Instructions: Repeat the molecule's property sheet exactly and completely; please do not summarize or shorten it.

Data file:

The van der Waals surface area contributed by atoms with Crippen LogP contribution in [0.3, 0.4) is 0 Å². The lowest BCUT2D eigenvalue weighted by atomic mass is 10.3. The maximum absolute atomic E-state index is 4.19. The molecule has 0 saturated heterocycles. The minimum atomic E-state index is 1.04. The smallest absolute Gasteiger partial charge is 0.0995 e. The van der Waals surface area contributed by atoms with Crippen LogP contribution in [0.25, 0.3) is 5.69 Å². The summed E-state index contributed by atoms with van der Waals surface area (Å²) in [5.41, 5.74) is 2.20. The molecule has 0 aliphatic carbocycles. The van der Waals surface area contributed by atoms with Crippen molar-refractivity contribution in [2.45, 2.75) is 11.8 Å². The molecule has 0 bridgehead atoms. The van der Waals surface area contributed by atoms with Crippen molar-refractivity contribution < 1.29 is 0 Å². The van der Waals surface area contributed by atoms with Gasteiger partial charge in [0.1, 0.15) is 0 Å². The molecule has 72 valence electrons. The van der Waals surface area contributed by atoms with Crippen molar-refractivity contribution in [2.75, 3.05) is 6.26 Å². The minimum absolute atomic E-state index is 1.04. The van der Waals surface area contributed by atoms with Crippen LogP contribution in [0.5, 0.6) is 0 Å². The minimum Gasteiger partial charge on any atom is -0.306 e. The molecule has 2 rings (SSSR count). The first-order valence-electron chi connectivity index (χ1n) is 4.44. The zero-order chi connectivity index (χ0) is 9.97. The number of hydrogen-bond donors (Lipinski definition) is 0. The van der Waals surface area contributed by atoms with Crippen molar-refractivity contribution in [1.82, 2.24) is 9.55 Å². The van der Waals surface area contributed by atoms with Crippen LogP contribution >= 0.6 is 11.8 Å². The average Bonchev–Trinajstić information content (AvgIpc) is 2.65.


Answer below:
The van der Waals surface area contributed by atoms with Crippen LogP contribution in [0.3, 0.4) is 0 Å². The lowest BCUT2D eigenvalue weighted by atomic mass is 10.3. The maximum absolute atomic E-state index is 4.19. The molecule has 0 saturated heterocycles. The minimum atomic E-state index is 1.04. The smallest absolute Gasteiger partial charge is 0.0995 e. The van der Waals surface area contributed by atoms with Crippen LogP contribution in [0.25, 0.3) is 5.69 Å². The summed E-state index contributed by atoms with van der Waals surface area (Å²) in [5.41, 5.74) is 2.20. The molecule has 0 aliphatic carbocycles. The van der Waals surface area contributed by atoms with Crippen molar-refractivity contribution in [2.45, 2.75) is 11.8 Å². The molecule has 0 bridgehead atoms. The van der Waals surface area contributed by atoms with Crippen molar-refractivity contribution < 1.29 is 0 Å². The van der Waals surface area contributed by atoms with Gasteiger partial charge in [0.1, 0.15) is 0 Å². The molecule has 72 valence electrons. The van der Waals surface area contributed by atoms with Crippen molar-refractivity contribution in [2.75, 3.05) is 6.26 Å². The minimum absolute atomic E-state index is 1.04. The van der Waals surface area contributed by atoms with Crippen LogP contribution in [0.5, 0.6) is 0 Å². The minimum Gasteiger partial charge on any atom is -0.306 e. The molecule has 2 rings (SSSR count). The first-order valence-electron chi connectivity index (χ1n) is 4.44. The zero-order chi connectivity index (χ0) is 9.97. The number of hydrogen-bond donors (Lipinski definition) is 0. The van der Waals surface area contributed by atoms with Crippen molar-refractivity contribution in [1.82, 2.24) is 9.55 Å². The van der Waals surface area contributed by atoms with Crippen LogP contribution >= 0.6 is 11.8 Å². The average Bonchev–Trinajstić information content (AvgIpc) is 2.65.